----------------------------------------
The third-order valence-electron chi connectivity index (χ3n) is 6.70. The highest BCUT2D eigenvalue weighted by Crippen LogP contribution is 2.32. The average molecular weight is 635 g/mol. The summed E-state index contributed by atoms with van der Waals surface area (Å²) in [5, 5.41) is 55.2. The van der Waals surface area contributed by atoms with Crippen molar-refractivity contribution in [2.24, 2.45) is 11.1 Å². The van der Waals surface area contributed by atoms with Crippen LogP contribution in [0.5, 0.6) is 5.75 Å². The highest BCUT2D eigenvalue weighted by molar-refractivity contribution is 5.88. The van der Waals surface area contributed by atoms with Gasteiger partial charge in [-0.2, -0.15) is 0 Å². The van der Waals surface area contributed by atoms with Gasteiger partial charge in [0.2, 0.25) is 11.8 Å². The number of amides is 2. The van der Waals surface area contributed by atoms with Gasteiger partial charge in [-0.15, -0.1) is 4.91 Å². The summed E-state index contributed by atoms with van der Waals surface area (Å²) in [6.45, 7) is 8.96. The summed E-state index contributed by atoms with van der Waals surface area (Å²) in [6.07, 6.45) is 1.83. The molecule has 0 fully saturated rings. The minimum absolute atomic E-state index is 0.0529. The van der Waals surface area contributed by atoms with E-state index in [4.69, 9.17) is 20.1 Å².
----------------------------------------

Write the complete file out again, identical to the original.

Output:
The third-order valence-electron chi connectivity index (χ3n) is 6.70. The highest BCUT2D eigenvalue weighted by Crippen LogP contribution is 2.32. The average molecular weight is 635 g/mol. The summed E-state index contributed by atoms with van der Waals surface area (Å²) in [5, 5.41) is 55.2. The van der Waals surface area contributed by atoms with Crippen molar-refractivity contribution in [2.24, 2.45) is 11.1 Å². The van der Waals surface area contributed by atoms with Crippen LogP contribution in [0.5, 0.6) is 5.75 Å². The highest BCUT2D eigenvalue weighted by molar-refractivity contribution is 5.88. The van der Waals surface area contributed by atoms with Gasteiger partial charge in [-0.2, -0.15) is 0 Å². The van der Waals surface area contributed by atoms with Gasteiger partial charge in [0.2, 0.25) is 11.8 Å². The number of amides is 2. The van der Waals surface area contributed by atoms with Gasteiger partial charge in [-0.15, -0.1) is 4.91 Å². The summed E-state index contributed by atoms with van der Waals surface area (Å²) in [6.45, 7) is 8.96. The summed E-state index contributed by atoms with van der Waals surface area (Å²) in [6.07, 6.45) is 1.83. The molecule has 0 fully saturated rings. The minimum absolute atomic E-state index is 0.0529. The van der Waals surface area contributed by atoms with E-state index in [4.69, 9.17) is 20.1 Å².